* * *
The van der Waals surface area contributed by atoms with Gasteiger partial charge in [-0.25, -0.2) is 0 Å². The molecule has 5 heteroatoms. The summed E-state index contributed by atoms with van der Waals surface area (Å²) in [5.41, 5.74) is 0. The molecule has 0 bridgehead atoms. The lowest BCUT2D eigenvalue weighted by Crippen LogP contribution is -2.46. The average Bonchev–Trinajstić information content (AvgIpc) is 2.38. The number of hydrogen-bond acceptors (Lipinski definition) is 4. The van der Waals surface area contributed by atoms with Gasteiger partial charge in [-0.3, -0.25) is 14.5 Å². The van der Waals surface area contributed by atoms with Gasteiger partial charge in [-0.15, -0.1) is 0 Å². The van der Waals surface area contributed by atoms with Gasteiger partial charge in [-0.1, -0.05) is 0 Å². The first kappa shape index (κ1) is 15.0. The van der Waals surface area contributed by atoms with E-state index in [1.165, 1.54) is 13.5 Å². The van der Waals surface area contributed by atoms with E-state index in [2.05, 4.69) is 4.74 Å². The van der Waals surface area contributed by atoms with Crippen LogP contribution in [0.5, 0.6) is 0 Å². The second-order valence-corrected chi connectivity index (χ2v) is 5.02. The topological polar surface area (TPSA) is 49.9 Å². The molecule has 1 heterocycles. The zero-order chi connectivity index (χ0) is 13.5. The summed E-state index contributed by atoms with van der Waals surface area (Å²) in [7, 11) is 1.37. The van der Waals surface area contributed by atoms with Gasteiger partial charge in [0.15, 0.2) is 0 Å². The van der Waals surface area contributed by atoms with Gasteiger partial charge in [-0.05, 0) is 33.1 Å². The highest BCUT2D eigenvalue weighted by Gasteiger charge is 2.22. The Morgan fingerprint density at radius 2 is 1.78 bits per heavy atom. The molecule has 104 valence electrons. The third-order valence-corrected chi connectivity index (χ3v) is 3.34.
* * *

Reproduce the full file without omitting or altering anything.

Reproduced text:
The van der Waals surface area contributed by atoms with Gasteiger partial charge in [-0.25, -0.2) is 0 Å². The molecule has 5 heteroatoms. The summed E-state index contributed by atoms with van der Waals surface area (Å²) in [5.41, 5.74) is 0. The molecule has 0 bridgehead atoms. The lowest BCUT2D eigenvalue weighted by Crippen LogP contribution is -2.46. The average Bonchev–Trinajstić information content (AvgIpc) is 2.38. The number of hydrogen-bond acceptors (Lipinski definition) is 4. The van der Waals surface area contributed by atoms with Gasteiger partial charge in [-0.3, -0.25) is 14.5 Å². The van der Waals surface area contributed by atoms with Gasteiger partial charge in [-0.15, -0.1) is 0 Å². The van der Waals surface area contributed by atoms with Gasteiger partial charge in [-0.1, -0.05) is 0 Å². The first kappa shape index (κ1) is 15.0. The van der Waals surface area contributed by atoms with E-state index in [1.165, 1.54) is 13.5 Å². The van der Waals surface area contributed by atoms with E-state index in [2.05, 4.69) is 4.74 Å². The van der Waals surface area contributed by atoms with Crippen LogP contribution in [0.5, 0.6) is 0 Å². The second-order valence-corrected chi connectivity index (χ2v) is 5.02. The topological polar surface area (TPSA) is 49.9 Å². The molecule has 1 heterocycles. The zero-order chi connectivity index (χ0) is 13.5. The summed E-state index contributed by atoms with van der Waals surface area (Å²) in [7, 11) is 1.37. The van der Waals surface area contributed by atoms with Gasteiger partial charge in [0.15, 0.2) is 0 Å². The van der Waals surface area contributed by atoms with Gasteiger partial charge in [-0.05, 0) is 33.1 Å². The highest BCUT2D eigenvalue weighted by Gasteiger charge is 2.22. The Morgan fingerprint density at radius 2 is 1.78 bits per heavy atom. The molecule has 104 valence electrons. The third-order valence-corrected chi connectivity index (χ3v) is 3.34.